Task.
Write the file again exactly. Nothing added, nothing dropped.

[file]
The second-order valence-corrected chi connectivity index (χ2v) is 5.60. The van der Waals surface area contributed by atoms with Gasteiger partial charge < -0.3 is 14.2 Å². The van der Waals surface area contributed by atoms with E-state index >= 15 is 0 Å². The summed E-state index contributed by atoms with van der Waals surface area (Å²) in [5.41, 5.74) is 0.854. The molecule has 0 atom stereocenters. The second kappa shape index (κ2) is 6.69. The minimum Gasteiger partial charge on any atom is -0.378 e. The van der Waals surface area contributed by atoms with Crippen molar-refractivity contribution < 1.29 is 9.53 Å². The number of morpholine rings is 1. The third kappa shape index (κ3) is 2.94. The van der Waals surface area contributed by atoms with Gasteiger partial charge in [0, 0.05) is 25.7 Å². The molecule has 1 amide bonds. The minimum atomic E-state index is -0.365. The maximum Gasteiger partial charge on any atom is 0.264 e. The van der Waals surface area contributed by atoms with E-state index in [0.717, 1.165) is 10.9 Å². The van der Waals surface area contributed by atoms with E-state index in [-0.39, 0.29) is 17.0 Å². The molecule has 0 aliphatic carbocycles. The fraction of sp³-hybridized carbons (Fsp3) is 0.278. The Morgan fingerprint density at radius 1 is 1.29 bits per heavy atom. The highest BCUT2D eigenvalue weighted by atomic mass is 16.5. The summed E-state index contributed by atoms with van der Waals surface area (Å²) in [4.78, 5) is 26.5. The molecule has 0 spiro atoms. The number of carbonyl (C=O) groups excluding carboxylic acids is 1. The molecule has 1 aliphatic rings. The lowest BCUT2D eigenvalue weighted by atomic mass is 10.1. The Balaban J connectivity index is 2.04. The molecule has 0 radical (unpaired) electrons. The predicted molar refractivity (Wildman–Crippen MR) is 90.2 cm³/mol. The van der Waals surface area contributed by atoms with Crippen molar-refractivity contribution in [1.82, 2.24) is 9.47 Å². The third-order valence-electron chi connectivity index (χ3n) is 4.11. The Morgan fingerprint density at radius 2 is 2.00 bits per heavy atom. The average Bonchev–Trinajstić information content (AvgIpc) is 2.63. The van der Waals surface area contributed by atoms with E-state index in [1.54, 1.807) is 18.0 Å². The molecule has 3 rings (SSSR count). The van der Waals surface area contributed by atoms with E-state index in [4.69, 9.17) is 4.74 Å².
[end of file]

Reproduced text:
The second-order valence-corrected chi connectivity index (χ2v) is 5.60. The van der Waals surface area contributed by atoms with Gasteiger partial charge < -0.3 is 14.2 Å². The van der Waals surface area contributed by atoms with E-state index >= 15 is 0 Å². The summed E-state index contributed by atoms with van der Waals surface area (Å²) in [5.41, 5.74) is 0.854. The molecule has 0 atom stereocenters. The second kappa shape index (κ2) is 6.69. The minimum Gasteiger partial charge on any atom is -0.378 e. The van der Waals surface area contributed by atoms with Crippen molar-refractivity contribution < 1.29 is 9.53 Å². The number of morpholine rings is 1. The third kappa shape index (κ3) is 2.94. The van der Waals surface area contributed by atoms with Gasteiger partial charge in [0, 0.05) is 25.7 Å². The molecule has 1 amide bonds. The minimum atomic E-state index is -0.365. The maximum Gasteiger partial charge on any atom is 0.264 e. The van der Waals surface area contributed by atoms with E-state index in [0.717, 1.165) is 10.9 Å². The van der Waals surface area contributed by atoms with E-state index in [-0.39, 0.29) is 17.0 Å². The molecule has 0 aliphatic carbocycles. The fraction of sp³-hybridized carbons (Fsp3) is 0.278. The Morgan fingerprint density at radius 1 is 1.29 bits per heavy atom. The highest BCUT2D eigenvalue weighted by atomic mass is 16.5. The summed E-state index contributed by atoms with van der Waals surface area (Å²) in [4.78, 5) is 26.5. The molecule has 0 spiro atoms. The number of carbonyl (C=O) groups excluding carboxylic acids is 1. The molecule has 1 aliphatic rings. The lowest BCUT2D eigenvalue weighted by atomic mass is 10.1. The Balaban J connectivity index is 2.04. The molecule has 0 radical (unpaired) electrons. The predicted molar refractivity (Wildman–Crippen MR) is 90.2 cm³/mol. The van der Waals surface area contributed by atoms with Crippen molar-refractivity contribution in [1.82, 2.24) is 9.47 Å². The third-order valence-electron chi connectivity index (χ3n) is 4.11. The Morgan fingerprint density at radius 2 is 2.00 bits per heavy atom. The average Bonchev–Trinajstić information content (AvgIpc) is 2.63. The van der Waals surface area contributed by atoms with E-state index in [1.54, 1.807) is 18.0 Å². The molecule has 3 rings (SSSR count). The van der Waals surface area contributed by atoms with E-state index in [4.69, 9.17) is 4.74 Å².